Since early October, Catherine Kirkland’s vibrant paintings have filled Lee’s Summit City hall with a dynamic, positive energy. The show — titled “What’s the Point?” — features seven of the artist’s recent works and will be on exhibit through mid-January.
These playful yet powerful paintings represent both a personal challenge and creative journey Kirkland began four years ago. In 2014, after two decades away from the canvas, Kirkland picked up a paint brush and this adventure began.
“When I started painting again, I focused on relearning the medium,” Kirkland said. “I had been an illustrator and worked primarily in ink and soft media for a very long time. Rediscovering painting was a challenge for me, but it was a thrill and I wanted to learn to paint again.”
Before focusing on this new life as a painter, Kirkland was an award-winning graphic artist in an analogous career that spanned more than three decades.
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“My professional experience as an art director, illustrator, designer and production artist brings an artist’s maturity to my paintings. Though I’ve only been painting seriously for the last four years, my design, attention to detail, color selection and craft are results of my lifetime of experience.”
This wealth of experience provided a foundation for Kirkland as she explored her own unique visual voice. She discovered that voice in pointillism abstract pointillism.
Pointillism is a technique in which small dots of color are applied in patterns to form an image and Kirkland’s paintings can require up to 10,000 dots to complete.
Acrylic on canvas in Kirkland’s medium, and the creative decisions she makes for each canvas can be simultaneously purposeful and serendipitous.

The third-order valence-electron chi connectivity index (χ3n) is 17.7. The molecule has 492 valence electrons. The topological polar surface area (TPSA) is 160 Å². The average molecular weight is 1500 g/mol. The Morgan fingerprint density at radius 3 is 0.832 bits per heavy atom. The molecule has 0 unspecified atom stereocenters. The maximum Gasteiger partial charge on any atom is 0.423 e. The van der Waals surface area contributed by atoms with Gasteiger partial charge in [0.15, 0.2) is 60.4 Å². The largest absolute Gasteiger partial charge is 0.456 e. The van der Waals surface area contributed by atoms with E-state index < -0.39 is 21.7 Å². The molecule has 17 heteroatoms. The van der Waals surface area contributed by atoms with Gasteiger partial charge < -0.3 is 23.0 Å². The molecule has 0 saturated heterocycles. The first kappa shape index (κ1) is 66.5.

“I’ve always enjoyed the process of coming up with a concept and designing the idea in my head,” she said. “I love the right brain process, but my technique is very left brain. Sometimes my work takes me places I didn’t foresee or plan, which is also fun.”
The exhilarating, colorful patterns and rhythm, both planned and unplanned, magnetize viewers to Kirkland’s paintings.
“I like to use color and pattern to create a journey through the painting,” she said. “I love the cheerful, bright palette I use. It’s an augmented tetradic color scheme, which is a phrase I coined. With the space on the canvas, I try to create wonder and depth in the layers. I want to entertain the eyes and create joy.
“In the current art world, I see many artists as activists and there is a lot of dark art being made. I don’t want to make political statements or buy into that darkness. I believe there are enough discourses on those topics. I want to counter that by bringing joy to my audience when they see my work. I feel have succeeded in what I was trying to accomplish if they feel that joy.”
In addition to the Lee’s Summit City Hall exhibit, Kirkland’s work has been seen in a number of shows this year, including the Lenexa City Hall Gallery and the Johnson County Arts and Heritage Center. The Arts and Heritage Center exhibit was included in the Expanded Field of the OpenSpacesKC Arts Festival last summer, an event that received international recognition. In addition to exhibits, Kirkland has also completed a number of corporate and individual commissions over the past year.